• Joshua Cribbs was the Antwaan Randle-El of the MAC, languishing away as a game-breaking athlete playing quarterback for a bad team. Cribbs struggled as a sophomore passer, but broke 1,000 yards rushing on only 137 attempts. Asking who his coach was gives you the same answer as if you asked “does Dean pee?” Yes, in fact, Dean Pees. Specifically, Dean Pees away elite athletic talent to go 17-51 and be fired after 2003. QB: four-year starter. Coach: 1 season.
  • Lon shot the Sherriff, but he did not shoot the deputy. This was a lucky break for the San Diego State Aztecs, as deputy quarterback Adam Hall would prove much more effective as a starter in 2002 under new head coach Tom Craft. QB: permabench. Coach: 0 seasons
  • Hahahahaha Ryan Cubit. Greg Schiano went 1-11 in year 1 after inheriting the future Kalamazoo medical supply salesman. Unlike Ash, Schiano spread the reps around in 2002, as Cubit, Ted Trump and Ryan Hart battled it out. Cubit transferred to Western Michigan after 2002, seeing the writing on the wall. QB: transferred a year later. Coach: 10 seasons.
  • Ronnie Fouch was pressed into action after Jake Locker broke his thumb in game 4 of one of the worst FBS seasons of all time. Fouch was Ty Willingham’s primary option as the Washington Huskies went 0-12, leading to his firing. After 2008, Fouch threw one incomplete pass before leaving football. QB: 1 year as depth. Coach: 0 seasons
  • Career backup Tyler van Tubbergen was pressed into action as a junior in 2012 when Alex Carder went down, but the Bill Cubit era ended there anyway. TVT was the starter for PJ Fleck’s 2013 dumpster fire Western Michigan Broncos until October, when he handed the reins to freshman Zach Terrell. QB: benched. Coach: ROW ROW ROW YOUR BOAT
  • Alas, poor Lee McNeill, starter of Charlotte’s inaugural FBS season. He would throw six more passes after this. QB: permabench. Coach: hung on for 3 more seasons.
  • 2009 was Jeff Fleming’s only year in college football, taking a majority of snaps for DeWayne Walker’s 1-11 NMSU Aggies. Walker would go 10-40 before being canned in 2012. QB: done at the end of the year. Coach: 3 seasons.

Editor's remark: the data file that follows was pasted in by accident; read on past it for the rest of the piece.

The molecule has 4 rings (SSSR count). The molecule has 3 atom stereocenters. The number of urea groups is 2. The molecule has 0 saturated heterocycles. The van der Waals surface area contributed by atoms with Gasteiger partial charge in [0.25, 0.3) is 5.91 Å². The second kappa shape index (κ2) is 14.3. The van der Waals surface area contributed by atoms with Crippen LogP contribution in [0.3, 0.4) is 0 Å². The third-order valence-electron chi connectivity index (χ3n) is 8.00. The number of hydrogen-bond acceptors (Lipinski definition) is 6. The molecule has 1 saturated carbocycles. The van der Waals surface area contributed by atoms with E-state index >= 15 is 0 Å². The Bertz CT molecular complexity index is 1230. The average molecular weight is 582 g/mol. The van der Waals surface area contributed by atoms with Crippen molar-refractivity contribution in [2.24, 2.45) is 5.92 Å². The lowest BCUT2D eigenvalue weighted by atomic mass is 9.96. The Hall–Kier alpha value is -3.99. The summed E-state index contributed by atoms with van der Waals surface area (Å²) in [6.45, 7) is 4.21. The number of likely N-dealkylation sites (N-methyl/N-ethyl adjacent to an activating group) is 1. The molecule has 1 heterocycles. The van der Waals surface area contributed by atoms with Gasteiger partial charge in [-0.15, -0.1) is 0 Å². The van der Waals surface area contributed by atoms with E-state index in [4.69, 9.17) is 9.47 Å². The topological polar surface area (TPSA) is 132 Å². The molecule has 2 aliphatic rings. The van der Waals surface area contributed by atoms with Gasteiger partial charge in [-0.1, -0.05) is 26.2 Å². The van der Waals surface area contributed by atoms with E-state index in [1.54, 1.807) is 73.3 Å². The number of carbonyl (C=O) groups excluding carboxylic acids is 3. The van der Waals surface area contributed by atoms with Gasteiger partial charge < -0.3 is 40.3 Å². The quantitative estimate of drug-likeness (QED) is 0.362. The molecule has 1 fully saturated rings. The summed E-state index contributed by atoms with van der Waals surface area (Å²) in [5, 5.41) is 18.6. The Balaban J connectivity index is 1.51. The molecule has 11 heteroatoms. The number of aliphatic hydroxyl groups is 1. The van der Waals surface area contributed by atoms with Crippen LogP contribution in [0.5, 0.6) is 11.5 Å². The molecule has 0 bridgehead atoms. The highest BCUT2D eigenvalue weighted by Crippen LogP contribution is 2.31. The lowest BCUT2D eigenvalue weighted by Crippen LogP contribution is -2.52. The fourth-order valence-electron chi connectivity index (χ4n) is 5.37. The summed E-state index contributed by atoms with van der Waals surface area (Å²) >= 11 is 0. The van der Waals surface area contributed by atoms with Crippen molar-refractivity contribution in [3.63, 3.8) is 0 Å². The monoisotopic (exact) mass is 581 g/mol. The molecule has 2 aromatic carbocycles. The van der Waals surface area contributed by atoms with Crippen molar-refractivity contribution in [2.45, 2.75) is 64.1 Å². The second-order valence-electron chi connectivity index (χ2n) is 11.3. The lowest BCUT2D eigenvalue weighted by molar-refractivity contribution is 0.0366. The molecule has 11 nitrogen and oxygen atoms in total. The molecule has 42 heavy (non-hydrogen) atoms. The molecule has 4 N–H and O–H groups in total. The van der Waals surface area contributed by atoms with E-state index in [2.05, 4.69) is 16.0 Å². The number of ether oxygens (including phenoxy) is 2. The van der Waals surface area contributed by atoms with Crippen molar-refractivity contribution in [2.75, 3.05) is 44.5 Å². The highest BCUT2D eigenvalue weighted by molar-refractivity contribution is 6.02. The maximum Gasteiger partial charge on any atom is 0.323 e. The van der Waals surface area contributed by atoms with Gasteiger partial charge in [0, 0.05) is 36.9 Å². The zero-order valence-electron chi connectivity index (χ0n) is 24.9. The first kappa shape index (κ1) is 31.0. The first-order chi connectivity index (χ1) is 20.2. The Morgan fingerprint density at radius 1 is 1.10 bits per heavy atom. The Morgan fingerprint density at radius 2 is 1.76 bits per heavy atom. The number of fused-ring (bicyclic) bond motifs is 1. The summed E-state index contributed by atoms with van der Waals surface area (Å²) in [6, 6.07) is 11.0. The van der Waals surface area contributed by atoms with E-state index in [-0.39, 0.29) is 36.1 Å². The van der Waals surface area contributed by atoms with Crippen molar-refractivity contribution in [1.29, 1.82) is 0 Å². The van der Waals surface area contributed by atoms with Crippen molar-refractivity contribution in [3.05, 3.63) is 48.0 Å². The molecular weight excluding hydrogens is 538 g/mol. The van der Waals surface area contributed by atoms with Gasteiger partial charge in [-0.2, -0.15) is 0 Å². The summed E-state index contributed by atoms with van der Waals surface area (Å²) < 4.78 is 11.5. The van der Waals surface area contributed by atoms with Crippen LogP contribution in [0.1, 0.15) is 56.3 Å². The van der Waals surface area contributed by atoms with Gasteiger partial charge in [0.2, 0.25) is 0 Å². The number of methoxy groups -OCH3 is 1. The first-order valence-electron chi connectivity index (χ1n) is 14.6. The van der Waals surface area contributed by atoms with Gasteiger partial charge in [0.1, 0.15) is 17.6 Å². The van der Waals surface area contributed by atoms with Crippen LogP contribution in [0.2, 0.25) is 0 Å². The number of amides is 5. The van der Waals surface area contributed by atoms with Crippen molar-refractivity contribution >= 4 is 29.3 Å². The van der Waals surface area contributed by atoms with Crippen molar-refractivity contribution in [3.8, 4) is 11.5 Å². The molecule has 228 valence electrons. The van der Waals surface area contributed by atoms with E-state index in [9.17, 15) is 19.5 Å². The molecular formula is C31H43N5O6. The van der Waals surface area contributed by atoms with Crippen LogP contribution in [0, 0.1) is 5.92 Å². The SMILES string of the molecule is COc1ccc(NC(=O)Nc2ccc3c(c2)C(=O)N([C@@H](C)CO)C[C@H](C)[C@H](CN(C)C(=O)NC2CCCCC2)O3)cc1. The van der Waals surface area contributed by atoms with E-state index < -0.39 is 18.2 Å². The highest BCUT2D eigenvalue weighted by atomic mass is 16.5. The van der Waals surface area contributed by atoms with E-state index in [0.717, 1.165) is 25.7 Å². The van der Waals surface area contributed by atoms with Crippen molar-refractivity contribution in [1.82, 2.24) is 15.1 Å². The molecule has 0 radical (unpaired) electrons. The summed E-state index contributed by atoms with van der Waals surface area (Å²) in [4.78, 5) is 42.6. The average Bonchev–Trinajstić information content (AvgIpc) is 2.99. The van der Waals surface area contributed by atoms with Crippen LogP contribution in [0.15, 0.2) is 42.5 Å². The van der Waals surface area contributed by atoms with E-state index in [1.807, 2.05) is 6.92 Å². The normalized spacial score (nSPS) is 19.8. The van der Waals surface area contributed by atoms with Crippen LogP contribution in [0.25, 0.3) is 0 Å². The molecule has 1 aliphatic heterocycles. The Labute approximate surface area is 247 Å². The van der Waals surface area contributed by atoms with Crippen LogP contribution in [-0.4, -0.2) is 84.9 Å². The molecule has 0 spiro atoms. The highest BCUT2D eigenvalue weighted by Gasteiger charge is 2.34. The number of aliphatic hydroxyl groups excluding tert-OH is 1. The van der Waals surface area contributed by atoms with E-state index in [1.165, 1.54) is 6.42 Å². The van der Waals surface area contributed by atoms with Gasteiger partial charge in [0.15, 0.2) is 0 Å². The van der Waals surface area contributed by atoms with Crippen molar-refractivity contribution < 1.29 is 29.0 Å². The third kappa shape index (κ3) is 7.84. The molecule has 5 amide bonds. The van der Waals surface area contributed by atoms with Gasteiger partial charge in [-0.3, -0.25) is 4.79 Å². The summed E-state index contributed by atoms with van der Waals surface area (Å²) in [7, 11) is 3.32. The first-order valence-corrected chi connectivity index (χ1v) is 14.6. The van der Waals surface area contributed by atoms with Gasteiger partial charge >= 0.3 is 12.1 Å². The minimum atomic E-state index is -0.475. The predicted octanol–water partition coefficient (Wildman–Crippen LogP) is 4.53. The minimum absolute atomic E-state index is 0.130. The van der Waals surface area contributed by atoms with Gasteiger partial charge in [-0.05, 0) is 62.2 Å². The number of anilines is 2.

• Mike McGann struggled in his freshman campaign and improved very slowly under 4th-year coach Bobby Wallace, but was eventually benched as a senior anyway. Despite enormous amounts of losing, Temple didn’t fire Wallace until they went 0-11 after getting kicked out of the Big East in 2005. QB: two more bad seasons and a bench ride. Coach: 4 more seasons, but got kicked out of the Big East.
  • Casey Paus filled the void left by the graduating Cody Pickett in Keith Gilbertson’s second season at the helm of the Washington Huskies. Gilbertson would be fired after going 1-11; Paus would throw three more passes for new coach...........Ty Willingham. QB: permabench. Coach: 0 seasons, and then they brought in Ty Willingham.

So we have 21 seasons besides Sitkowski’s. 7 of these seasons involved a first-year head coach, while 2 were from second-year head coaches, both of whom were summarily fired. 12 had coaches who, like Ash in 2018, were in at least their third year on the job. Two of those were a program’s first year at the FBS level. If you extend Blakeney’s grace period one more year, that’s 9 head coaches who, in at least their third season coaching an established FBS program, gave season starter minutes to a heavily struggling quarterback since 2000. Of those nine, only Bobby Wallace lasted longer than one more season, which means no coaches lasted longer than one more season without their team eventually being kicked out of the Big East.

If you can believe it, this inspired another dive down a rabbit hole, but that’s a separate article.